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Parosteal Osteogenic Sarcoma

Fisher ZEF - MedPix

View Article: MedPix Image - MedPix Case

Affiliation: Uniformed Services University

ABSTRACT

Diagnosis: Parosteal Osteogenic Sarcoma

History: 26 y/o male with a mass for past 18 months on lower leg. There is no history of trauma. The patient does not have any fever or chills, and he notes occasional pain at the site of the mass.

Findings: Radiographically it is a broad-based, juxtacortical, densely ossified mass, the periphery somewhat less dense that the base. CT scan is most useful and can demonstrate a radiolucent zone of periosteum and fibrous tissue trapped between the tumor and cortex. The lesion may consist of three layers: at the cortical surface it is dense and compact, it has a middle layer of amorphous dense bone, and the outer layer there are dense spicules extending into the periphery. These tumors typically have a low signal intensity on T1-weighted images and a high signal intensity on T2-weighted images. The lesion may eventually progress to cortical destruction and medullary invasion, MRI can be used to grade the extent of tumor extension and cortical disruption.

Ddx: myositis ossificans osteochondroma periosteal sarcoma

No MeSH data available.


1. Axial CT Recon shows a .6x2.9x3.9 cm calcific density next to the cortex of the proximal, left tibial diaphysis. There is a small amount of periosteal reactions. There is normal surrounding soft tissue.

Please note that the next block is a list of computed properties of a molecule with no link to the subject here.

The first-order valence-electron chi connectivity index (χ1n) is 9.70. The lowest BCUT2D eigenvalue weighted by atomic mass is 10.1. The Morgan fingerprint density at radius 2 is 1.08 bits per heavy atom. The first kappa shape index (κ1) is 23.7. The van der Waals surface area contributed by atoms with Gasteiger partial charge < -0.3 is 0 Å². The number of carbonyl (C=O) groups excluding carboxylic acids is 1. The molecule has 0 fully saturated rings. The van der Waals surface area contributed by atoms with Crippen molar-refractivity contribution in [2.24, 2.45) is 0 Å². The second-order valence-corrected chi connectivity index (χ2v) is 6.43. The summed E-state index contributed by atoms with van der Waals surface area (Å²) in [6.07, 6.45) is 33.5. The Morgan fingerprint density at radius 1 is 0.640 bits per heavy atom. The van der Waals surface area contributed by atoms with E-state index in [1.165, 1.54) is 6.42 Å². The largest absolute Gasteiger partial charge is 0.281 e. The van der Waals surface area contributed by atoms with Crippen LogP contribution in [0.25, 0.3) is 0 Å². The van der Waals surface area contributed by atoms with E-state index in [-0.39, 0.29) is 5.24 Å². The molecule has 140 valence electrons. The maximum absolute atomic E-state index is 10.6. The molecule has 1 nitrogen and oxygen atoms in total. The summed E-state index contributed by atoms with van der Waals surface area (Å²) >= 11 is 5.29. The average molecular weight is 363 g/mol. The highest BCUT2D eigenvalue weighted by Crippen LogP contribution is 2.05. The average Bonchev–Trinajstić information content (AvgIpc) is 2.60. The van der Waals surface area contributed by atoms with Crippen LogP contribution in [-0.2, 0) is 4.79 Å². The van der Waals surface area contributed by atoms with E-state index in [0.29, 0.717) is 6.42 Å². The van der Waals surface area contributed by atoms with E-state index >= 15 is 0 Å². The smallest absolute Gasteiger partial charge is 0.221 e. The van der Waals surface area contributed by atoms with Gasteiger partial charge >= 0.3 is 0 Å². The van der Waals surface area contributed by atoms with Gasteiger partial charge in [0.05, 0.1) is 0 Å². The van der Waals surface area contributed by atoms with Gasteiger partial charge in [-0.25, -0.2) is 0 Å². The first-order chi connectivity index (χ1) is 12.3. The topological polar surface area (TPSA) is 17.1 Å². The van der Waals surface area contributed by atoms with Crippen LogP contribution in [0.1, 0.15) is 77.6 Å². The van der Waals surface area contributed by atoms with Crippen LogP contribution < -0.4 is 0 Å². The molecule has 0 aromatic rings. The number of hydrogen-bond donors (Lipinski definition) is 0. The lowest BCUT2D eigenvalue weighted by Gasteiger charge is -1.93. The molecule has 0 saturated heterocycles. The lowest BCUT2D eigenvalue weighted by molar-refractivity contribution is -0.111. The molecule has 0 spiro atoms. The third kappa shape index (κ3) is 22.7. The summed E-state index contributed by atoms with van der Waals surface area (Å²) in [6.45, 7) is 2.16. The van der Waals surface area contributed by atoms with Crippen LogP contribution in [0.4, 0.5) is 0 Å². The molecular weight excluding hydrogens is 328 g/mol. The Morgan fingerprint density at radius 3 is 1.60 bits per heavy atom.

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MPX1227_synpic12941: 1. Axial CT Recon shows a .6x2.9x3.9 cm calcific density next to the cortex of the proximal, left tibial diaphysis. There is a small amount of periosteal reactions. There is normal surrounding soft tissue.


Parosteal Osteogenic Sarcoma

Fisher ZEF - MedPix

1. Axial CT Recon shows a .6x2.9x3.9 cm calcific density next to the cortex of the proximal, left tibial diaphysis. There is a small amount of periosteal reactions. There is normal surrounding soft tissue.
© Copyright Policy - open-access
Related In: Results  -  Collection

License
Show All Figures
getmorefigures.php?uid=MPX1227&req=5

MPX1227_synpic12941: 1. Axial CT Recon shows a .6x2.9x3.9 cm calcific density next to the cortex of the proximal, left tibial diaphysis. There is a small amount of periosteal reactions. There is normal surrounding soft tissue.

View Article: MedPix Image - MedPix Case

Affiliation: Uniformed Services University

ABSTRACT

Diagnosis: Parosteal Osteogenic Sarcoma

History: 26 y/o male with a mass for past 18 months on lower leg. There is no history of trauma. The patient does not have any fever or chills, and he notes occasional pain at the site of the mass.

Findings: Radiographically it is a broad-based, juxtacortical, densely ossified mass, the periphery somewhat less dense that the base. CT scan is most useful and can demonstrate a radiolucent zone of periosteum and fibrous tissue trapped between the tumor and cortex. The lesion may consist of three layers: at the cortical surface it is dense and compact, it has a middle layer of amorphous dense bone, and the outer layer there are dense spicules extending into the periphery. These tumors typically have a low signal intensity on T1-weighted images and a high signal intensity on T2-weighted images. The lesion may eventually progress to cortical destruction and medullary invasion, MRI can be used to grade the extent of tumor extension and cortical disruption.

Ddx: myositis ossificans osteochondroma periosteal sarcoma

No MeSH data available.